Friday, January 23, 2015

A poetics of publishing, part deux

This is the second of two facebook posts I put up this week. The first was removed; if you want to know its contents, ask. Otherwise, I think this series of comments speaks for itself. They answer the question posed in the box.

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    Last year my small press publishing class hosted several publishers, by skype and by embodied presence. Among them, Charles Alexander and Kyle Schlesinger impressed us with their voluble enthusiasm, their sheer love of what they do. But Eric Chock, who co-founded Bamboo Ridge Press in 1979, talked honestly about the "scars" editors get over time. There's something about being an editor and publisher in a place that is radically diverse and post/colonial that causes scarring. My "home" community is probably "white experimental," but my publishing practice is not. That makes certain assumptions in publishing--reciprocity, for example--much more rare than they are in coterie situations. Let's face it, a lot of publishing concerns are coterie or devoted to a single ethnicity/race/nation, and that too has its place. Hell, Modernism was coterie, and there are publishers who specialize in Asian American or indigenous American or Hawaiian or African American literatures. Or in marking the generally invisible category of "Euro-American literature." That's important work.
    Over time, I have come to realize that Tinfish Press's vision is impossible in the real world; King Tender had that right years ago in a review of Lee Tonouchi's book she published in the old Jacket magazine. I still hold to that notion of a community composed of difference--and hell, it works in my daughter's soccer community, or my son's school--thank you, Cecil Giscombe, for reminding me that diversity is not always difficult. But there are hopes that need to be "surrendered," as CA Conrad said in a very different context at Naropa in October. In that surrender there remains the present tense of making beautiful objects out of poems, which is what really matters. Eric Chock, again, laughed one time at one of our long lunches, which we share every few years or so, about how he used to think I wanted "to change Hawai`i literature." Oh my. Perhaps, in my middle age, I no longer want to change anything, just be in the practice of publishing and teaching. Publishing as meditation, rather than agitation and the expectations it arouses. Publishing as a possible world. Albert Saijo in his cottage in Volcano telling me he no longer wanted to be published was a great lesson, too.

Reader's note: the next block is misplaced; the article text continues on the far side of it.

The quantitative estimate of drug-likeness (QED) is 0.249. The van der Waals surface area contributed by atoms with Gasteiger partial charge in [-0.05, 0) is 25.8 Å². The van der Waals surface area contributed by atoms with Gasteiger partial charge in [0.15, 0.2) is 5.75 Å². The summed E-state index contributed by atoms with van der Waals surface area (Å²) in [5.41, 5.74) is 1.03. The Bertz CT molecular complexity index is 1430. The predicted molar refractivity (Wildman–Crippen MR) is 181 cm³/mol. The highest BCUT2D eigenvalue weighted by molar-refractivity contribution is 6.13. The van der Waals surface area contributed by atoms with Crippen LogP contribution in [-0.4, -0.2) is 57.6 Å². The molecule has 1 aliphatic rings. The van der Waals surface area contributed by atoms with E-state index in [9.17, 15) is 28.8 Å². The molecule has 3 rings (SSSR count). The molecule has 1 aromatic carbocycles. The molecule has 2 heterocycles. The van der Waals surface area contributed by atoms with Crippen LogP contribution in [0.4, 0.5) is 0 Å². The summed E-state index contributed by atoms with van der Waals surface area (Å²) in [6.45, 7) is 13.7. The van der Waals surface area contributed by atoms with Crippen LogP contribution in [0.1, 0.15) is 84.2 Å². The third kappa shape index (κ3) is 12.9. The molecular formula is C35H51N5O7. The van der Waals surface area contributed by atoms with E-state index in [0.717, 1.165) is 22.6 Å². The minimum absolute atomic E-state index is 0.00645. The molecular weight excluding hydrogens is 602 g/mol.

I want to thank those of you who commented on my post the other day and helped me think and feel through this complex of emotions attached to publishing. Sometimes the lessons I think I've learned return and need to be rerun with a difference (one hopes positive). I've been asked to take that post down. Because I do not want to feel wedded to my own strong emotions, or disturb anyone else's, I will do so. What hurts and angers us is our teacher, and I will look to that teacher for further advice over the next few years of publishing and being a poet. I will also allow a feeling of joy occasionally to wreak havoc with my scars.

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